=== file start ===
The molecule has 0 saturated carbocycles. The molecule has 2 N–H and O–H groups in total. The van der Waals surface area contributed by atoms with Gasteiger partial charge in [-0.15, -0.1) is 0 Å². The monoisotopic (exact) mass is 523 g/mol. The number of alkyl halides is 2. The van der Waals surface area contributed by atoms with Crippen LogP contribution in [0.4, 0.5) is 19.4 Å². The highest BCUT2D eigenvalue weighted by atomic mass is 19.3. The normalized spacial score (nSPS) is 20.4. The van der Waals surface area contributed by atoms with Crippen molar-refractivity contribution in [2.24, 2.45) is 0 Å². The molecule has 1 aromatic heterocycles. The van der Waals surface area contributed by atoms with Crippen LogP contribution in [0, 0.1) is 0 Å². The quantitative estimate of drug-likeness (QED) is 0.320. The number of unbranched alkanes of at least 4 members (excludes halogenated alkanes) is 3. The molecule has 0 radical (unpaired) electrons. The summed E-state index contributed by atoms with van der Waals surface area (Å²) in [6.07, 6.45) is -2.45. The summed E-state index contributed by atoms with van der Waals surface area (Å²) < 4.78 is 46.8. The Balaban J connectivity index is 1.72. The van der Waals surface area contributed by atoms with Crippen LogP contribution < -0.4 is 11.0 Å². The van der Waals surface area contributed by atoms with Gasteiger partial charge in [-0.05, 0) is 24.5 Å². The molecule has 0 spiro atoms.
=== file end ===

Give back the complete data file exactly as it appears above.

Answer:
The molecule has 0 saturated carbocycles. The molecule has 2 N–H and O–H groups in total. The van der Waals surface area contributed by atoms with Gasteiger partial charge in [-0.15, -0.1) is 0 Å². The monoisotopic (exact) mass is 523 g/mol. The number of alkyl halides is 2. The van der Waals surface area contributed by atoms with Crippen LogP contribution in [0.4, 0.5) is 19.4 Å². The highest BCUT2D eigenvalue weighted by atomic mass is 19.3. The normalized spacial score (nSPS) is 20.4. The van der Waals surface area contributed by atoms with Crippen molar-refractivity contribution in [2.24, 2.45) is 0 Å². The molecule has 1 aromatic heterocycles. The van der Waals surface area contributed by atoms with Crippen LogP contribution in [0, 0.1) is 0 Å². The quantitative estimate of drug-likeness (QED) is 0.320. The number of unbranched alkanes of at least 4 members (excludes halogenated alkanes) is 3. The molecule has 0 radical (unpaired) electrons. The summed E-state index contributed by atoms with van der Waals surface area (Å²) in [6.07, 6.45) is -2.45. The summed E-state index contributed by atoms with van der Waals surface area (Å²) < 4.78 is 46.8. The Balaban J connectivity index is 1.72. The van der Waals surface area contributed by atoms with Crippen LogP contribution < -0.4 is 11.0 Å². The van der Waals surface area contributed by atoms with Gasteiger partial charge in [-0.05, 0) is 24.5 Å². The molecule has 0 spiro atoms.